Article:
Second, the ambiguities in the law should be resolved in a manner consistent with Venezuela’s international legal obligations. So interpreted, the law would not criminalize Súmate’s solicitation of NED funds. International law protects both the right to solicit funds to educate citizens about the exercise of fundamental rights, and the right to make effective the exercise of the vote in a referendum.
Third, the case is brought before a Venezuelan judiciary that fails to meet international standards of judicial independence. More than 80% of Venezuelan judges, including the pretrial judge in this case, are “provisional” judges. They have no tenure and can be removed by the Supreme Court at any time without explanation.
The Supreme Court likewise lacks structural independence. During 2004 it was expanded from 20 to 32 justices, and other justices were replaced, so that the overwhelming majority of justices are now considered pro-Chávez. And their appointments may be suspended or annulled based on such subjective standards as omitting “true facts” from their opinions or bringing the judiciary into “disrespect.”
The vulnerability of the judiciary to outside influence is of particular concern in the politicized context of this case. Not only did Súmate promote a referendum to recall the President, but the President publicly accused Súmate leaders of committing crimes by soliciting NED funds. The prosecution began soon thereafter and has continued during public, mutual recriminations between Venezuelan authorities and NED.
Fourth, certain aspects of the pretrial proceedings to date violate due process of law. For example, even though Súmate leaders were the targets of the preliminary criminal inquiry, the prosecutor initially accorded them rights only as witnesses rather than as suspects. However, it is not yet clear whether these violations will ultimately be prejudicial at trial.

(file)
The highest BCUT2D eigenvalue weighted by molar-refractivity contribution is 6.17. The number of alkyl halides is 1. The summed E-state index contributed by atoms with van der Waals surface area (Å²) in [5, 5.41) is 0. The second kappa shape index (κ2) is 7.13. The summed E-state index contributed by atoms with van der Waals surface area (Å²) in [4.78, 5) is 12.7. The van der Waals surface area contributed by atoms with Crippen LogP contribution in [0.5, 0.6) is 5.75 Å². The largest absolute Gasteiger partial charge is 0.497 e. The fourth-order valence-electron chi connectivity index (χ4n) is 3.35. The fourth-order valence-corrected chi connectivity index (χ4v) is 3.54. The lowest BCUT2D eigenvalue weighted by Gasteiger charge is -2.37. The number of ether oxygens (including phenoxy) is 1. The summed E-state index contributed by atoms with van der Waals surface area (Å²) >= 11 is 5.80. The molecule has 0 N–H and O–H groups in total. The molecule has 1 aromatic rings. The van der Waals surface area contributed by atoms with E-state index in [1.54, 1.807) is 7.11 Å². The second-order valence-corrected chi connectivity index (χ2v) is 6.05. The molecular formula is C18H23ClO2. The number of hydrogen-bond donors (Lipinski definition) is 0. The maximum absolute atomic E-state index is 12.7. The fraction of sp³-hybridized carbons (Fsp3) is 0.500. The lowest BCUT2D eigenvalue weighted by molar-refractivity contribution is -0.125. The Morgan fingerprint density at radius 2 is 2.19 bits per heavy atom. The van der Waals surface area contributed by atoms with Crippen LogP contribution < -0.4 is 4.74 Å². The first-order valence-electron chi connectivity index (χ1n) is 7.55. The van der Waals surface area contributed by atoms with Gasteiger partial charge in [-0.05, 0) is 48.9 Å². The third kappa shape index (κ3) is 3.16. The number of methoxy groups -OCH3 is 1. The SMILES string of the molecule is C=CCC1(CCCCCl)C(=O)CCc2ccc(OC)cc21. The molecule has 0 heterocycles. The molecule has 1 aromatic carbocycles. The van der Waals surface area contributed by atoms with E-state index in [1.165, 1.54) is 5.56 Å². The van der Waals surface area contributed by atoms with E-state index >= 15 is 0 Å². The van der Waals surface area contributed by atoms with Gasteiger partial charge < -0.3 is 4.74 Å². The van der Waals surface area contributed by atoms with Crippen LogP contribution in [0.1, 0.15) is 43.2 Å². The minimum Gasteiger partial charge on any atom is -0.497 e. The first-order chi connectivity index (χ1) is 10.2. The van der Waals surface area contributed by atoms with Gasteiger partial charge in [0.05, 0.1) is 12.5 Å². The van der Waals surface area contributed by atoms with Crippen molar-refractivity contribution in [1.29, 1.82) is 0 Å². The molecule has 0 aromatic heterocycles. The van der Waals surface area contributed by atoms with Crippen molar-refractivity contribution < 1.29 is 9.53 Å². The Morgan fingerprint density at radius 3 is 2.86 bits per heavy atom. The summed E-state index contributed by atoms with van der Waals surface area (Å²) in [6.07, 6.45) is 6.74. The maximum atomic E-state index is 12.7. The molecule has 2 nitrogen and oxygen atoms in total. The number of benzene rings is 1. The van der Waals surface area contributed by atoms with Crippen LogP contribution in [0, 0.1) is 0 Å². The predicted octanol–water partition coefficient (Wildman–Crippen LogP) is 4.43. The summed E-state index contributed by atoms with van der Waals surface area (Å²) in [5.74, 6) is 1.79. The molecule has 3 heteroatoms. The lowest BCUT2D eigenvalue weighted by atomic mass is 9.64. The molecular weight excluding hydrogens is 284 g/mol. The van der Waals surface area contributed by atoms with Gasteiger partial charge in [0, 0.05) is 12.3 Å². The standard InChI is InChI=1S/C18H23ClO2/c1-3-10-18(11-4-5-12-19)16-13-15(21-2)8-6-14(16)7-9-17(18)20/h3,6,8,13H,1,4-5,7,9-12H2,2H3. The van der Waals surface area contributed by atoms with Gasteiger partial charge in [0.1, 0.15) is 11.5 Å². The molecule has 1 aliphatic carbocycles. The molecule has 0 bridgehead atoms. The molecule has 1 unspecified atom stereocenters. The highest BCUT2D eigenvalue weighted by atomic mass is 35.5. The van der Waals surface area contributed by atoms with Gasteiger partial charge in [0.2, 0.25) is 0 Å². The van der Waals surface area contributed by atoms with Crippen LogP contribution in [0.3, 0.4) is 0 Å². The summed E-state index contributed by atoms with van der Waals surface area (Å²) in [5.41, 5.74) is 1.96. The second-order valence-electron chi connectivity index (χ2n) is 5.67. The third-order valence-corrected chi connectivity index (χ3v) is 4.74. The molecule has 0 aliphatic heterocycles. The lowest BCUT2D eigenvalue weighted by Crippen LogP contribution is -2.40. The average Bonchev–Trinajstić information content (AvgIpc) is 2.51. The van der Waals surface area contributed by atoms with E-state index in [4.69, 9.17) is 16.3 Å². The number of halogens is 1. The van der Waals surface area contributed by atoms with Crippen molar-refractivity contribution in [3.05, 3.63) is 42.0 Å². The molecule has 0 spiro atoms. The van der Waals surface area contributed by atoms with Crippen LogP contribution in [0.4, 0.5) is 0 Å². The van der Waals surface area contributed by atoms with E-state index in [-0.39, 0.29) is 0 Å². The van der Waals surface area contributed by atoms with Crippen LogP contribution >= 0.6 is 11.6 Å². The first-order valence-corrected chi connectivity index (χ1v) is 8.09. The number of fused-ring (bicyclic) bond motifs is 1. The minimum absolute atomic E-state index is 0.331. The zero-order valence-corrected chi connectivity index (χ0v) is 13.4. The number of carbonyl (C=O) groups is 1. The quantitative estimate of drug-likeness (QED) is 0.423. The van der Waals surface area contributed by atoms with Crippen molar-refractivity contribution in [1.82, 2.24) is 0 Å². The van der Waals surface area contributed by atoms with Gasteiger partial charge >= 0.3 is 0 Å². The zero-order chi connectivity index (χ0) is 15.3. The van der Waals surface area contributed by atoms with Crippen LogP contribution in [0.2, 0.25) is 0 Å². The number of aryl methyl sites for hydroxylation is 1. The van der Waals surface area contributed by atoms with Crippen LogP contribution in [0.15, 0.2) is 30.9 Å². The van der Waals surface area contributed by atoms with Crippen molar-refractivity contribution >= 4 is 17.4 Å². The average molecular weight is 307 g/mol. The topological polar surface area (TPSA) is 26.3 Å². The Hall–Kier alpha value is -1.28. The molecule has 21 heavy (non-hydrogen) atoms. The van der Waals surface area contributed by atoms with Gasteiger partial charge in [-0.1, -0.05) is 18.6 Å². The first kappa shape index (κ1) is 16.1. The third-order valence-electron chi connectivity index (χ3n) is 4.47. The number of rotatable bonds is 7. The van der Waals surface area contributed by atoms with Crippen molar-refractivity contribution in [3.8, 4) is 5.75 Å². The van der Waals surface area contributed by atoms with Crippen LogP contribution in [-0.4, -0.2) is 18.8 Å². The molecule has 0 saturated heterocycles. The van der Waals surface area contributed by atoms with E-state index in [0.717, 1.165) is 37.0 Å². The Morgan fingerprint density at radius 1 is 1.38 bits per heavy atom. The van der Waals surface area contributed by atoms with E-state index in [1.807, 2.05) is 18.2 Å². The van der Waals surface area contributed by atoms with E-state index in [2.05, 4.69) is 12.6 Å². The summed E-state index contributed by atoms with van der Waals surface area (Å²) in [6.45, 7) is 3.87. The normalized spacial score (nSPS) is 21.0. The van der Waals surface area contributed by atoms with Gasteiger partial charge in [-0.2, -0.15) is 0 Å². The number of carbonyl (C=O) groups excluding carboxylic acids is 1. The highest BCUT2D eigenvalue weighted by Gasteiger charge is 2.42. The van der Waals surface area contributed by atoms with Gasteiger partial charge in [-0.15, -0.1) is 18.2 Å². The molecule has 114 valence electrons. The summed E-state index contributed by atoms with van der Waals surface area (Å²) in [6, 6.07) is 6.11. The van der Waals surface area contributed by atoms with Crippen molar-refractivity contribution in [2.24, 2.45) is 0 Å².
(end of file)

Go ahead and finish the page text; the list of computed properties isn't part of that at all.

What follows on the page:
On the other hand, Venezuelan courts have protected the rights of the accused to remain at liberty pending trial. The Supreme Court ruled in November 2004 that they should not be incarcerated pending trial. In July 2005 the pretrial judge again refused the prosecutor’s request that they be jailed pending trial.
Despite these laudable rulings, the proceedings overall fail to meet international standards of the rule of law. Súmate leaders are being prosecuted in a highly charged political atmosphere under an impermissibly vague law, interpreted in a manner inconsistent with their internationally protected rights, before a judiciary that lacks independence and has already violated certain of their due process rights.
Moreover, during a pretrial hearing on July 6, 2005, the prosecutor warned that additional persons may be charged, and that further charges may be brought against Súmate leaders. Internationally respected human rights lawyers in Venezuela expressed concern to the observer that the prosecution of Súmate could have a chilling effect on the exercise of political rights, and that it is part of a broader pattern of persecution of groups opposed to President Chávez.
At the conclusion of that hearing on July 7, 2005, the pretrial judge overruled defense motions to dismiss and ordered that the case against all four defendants proceed to trial. Although the timing is uncertain, the trial could begin as early as August 2005.
The European Union has reportedly decided to send an observer if the case is taken to trial. For the reasons discussed in part 10 below, the ABA should likewise send an observer to the trial. An ABA decision on further action, if any, can and should await the observer’s final report.